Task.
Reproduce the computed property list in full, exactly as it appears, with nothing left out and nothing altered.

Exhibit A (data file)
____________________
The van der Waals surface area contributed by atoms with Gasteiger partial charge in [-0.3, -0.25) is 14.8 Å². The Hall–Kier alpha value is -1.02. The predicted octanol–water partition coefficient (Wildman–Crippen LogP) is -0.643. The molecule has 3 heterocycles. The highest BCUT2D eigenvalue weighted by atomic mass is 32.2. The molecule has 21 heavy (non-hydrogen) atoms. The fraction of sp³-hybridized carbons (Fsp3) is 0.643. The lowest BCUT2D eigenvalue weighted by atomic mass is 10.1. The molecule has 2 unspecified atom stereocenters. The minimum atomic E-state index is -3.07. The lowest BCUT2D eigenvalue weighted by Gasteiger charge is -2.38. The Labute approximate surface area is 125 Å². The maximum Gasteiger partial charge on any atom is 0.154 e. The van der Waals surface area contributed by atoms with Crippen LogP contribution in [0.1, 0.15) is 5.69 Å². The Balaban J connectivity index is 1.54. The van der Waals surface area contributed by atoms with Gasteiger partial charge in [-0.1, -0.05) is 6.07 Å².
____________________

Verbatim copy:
The van der Waals surface area contributed by atoms with Gasteiger partial charge in [-0.3, -0.25) is 14.8 Å². The Hall–Kier alpha value is -1.02. The predicted octanol–water partition coefficient (Wildman–Crippen LogP) is -0.643. The molecule has 3 heterocycles. The highest BCUT2D eigenvalue weighted by atomic mass is 32.2. The molecule has 21 heavy (non-hydrogen) atoms. The fraction of sp³-hybridized carbons (Fsp3) is 0.643. The lowest BCUT2D eigenvalue weighted by atomic mass is 10.1. The molecule has 2 unspecified atom stereocenters. The minimum atomic E-state index is -3.07. The lowest BCUT2D eigenvalue weighted by Gasteiger charge is -2.38. The Labute approximate surface area is 125 Å². The maximum Gasteiger partial charge on any atom is 0.154 e. The van der Waals surface area contributed by atoms with Crippen LogP contribution in [0.1, 0.15) is 5.69 Å². The Balaban J connectivity index is 1.54. The van der Waals surface area contributed by atoms with Gasteiger partial charge in [-0.1, -0.05) is 6.07 Å².